EEOC Has Plans To Limit Background Checks
The EEOC is considering guidance to limit the use of criminal histories in employment background checks including a plan to limit employers to a seven-year look back period.
Recently, more than 50 organizations signed a joint letter to EEOC Chair Jacqueline Berrien regarding the use of criminal histories in employment screening.
The letter urges the EEOC to consider the need for thorough background investigations to protect coworkers and customers.
The signers are from associations representing private and public sector employers, human resource professionals, business and volunteer organizations.
They are concerned that the EEOC will revise long-standing guidance that will make it more difficult for employers and volunteer organizations to review criminal histories of job applicants and volunteers.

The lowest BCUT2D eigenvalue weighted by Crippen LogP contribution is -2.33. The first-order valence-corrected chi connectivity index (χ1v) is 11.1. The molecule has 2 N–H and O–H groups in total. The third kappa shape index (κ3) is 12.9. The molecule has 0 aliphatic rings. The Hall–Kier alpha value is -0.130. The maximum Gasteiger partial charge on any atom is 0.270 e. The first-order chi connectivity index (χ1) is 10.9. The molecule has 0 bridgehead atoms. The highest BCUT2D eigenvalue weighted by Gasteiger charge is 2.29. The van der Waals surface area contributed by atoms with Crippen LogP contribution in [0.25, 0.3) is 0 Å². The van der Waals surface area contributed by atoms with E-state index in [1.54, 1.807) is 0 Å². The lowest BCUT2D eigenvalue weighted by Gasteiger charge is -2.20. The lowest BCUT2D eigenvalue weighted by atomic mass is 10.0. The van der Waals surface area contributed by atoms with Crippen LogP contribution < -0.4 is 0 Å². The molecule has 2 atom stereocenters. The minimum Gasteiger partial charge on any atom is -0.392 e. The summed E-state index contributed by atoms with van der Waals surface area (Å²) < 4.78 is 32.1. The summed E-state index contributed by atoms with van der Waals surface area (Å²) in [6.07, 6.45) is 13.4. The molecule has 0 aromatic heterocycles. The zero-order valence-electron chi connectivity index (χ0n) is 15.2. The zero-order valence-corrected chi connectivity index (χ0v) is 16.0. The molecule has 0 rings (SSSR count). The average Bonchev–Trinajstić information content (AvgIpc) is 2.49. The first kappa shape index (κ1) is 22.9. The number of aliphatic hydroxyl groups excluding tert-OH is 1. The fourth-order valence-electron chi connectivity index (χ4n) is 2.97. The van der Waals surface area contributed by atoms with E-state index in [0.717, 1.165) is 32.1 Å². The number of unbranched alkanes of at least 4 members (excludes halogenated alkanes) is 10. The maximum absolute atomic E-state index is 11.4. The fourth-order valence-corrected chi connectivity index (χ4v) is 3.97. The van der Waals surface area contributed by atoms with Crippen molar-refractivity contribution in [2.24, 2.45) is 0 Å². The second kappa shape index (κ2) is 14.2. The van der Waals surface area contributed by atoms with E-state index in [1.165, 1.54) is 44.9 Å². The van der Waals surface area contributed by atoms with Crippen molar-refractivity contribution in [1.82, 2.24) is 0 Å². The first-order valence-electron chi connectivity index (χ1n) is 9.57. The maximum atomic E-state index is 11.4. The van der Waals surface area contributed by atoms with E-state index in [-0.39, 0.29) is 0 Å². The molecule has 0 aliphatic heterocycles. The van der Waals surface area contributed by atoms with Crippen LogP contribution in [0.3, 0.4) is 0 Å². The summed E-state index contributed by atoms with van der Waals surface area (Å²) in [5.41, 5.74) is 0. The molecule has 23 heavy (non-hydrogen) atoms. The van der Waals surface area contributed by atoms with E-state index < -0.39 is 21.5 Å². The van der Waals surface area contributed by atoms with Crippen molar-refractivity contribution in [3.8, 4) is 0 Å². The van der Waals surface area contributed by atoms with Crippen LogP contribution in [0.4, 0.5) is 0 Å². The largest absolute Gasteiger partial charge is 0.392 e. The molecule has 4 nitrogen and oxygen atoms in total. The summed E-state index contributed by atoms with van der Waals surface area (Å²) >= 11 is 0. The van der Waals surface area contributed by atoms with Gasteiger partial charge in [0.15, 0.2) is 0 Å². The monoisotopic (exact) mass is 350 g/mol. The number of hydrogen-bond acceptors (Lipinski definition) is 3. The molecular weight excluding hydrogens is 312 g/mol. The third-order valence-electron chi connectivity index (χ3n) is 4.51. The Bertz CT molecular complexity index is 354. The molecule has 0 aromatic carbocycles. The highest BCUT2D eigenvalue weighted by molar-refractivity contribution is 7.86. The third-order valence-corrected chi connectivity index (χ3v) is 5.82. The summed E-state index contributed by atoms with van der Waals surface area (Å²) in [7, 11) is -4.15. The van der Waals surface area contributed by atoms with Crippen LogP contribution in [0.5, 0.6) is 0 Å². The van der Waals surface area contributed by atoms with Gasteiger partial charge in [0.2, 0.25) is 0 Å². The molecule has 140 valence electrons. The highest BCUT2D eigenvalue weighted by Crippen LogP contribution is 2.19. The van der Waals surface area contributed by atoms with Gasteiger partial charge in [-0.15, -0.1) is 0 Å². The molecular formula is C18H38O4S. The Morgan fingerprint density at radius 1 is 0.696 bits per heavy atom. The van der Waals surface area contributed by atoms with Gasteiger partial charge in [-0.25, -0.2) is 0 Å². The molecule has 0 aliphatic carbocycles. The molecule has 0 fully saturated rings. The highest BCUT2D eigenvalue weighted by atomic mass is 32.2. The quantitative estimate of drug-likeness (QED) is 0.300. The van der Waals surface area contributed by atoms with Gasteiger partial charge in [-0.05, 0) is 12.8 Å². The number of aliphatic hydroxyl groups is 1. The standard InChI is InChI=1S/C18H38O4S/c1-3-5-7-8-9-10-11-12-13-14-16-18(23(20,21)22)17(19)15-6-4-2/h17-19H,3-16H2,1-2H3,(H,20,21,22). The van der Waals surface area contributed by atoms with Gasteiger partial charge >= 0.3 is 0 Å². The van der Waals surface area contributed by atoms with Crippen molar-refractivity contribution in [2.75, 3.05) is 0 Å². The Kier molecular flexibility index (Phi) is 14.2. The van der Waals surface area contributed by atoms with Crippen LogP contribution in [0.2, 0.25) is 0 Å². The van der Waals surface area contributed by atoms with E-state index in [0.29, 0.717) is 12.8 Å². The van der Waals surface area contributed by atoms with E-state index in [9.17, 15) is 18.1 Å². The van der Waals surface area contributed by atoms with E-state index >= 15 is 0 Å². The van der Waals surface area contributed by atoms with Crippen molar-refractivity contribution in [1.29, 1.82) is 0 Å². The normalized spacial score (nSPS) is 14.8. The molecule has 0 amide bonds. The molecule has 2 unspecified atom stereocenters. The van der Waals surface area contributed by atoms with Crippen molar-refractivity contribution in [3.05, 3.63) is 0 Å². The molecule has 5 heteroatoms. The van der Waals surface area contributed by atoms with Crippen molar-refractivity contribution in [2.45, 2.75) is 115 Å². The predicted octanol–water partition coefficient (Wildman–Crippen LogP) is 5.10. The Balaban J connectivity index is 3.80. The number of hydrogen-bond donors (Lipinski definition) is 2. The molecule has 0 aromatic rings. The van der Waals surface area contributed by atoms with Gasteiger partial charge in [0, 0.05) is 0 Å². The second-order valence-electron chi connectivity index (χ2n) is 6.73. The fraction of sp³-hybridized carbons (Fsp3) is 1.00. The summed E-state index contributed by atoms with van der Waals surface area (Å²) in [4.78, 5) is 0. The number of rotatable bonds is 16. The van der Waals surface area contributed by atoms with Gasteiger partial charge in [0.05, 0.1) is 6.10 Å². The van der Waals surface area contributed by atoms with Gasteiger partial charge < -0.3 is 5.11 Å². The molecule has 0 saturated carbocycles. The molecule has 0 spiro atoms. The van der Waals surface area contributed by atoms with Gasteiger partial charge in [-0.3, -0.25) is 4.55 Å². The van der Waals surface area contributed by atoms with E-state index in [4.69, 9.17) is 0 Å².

In their letter, this group of employers noted their full support for equal employment opportunity and their opposition to unlawful discrimination.
They recognize that fair and appropriate use of criminal histories is an important tool to protect organizations and their workers, customers, and assets.
The signers point out that a fair approach is needed to strike the right balance.
Many states require background checks for a variety of private-sector positions and state licenses.
Many states have laws that hold employers liable for negligent hiring and negligent retention of employees with a history of violent behavior that cause harm to co-workers or the public.
These rules are designed to protect vulnerable individuals such as children, the elderly and the disabled, as well as the general public who might invite strangers into their homes for repairs and deliveries without knowledge of their criminal history.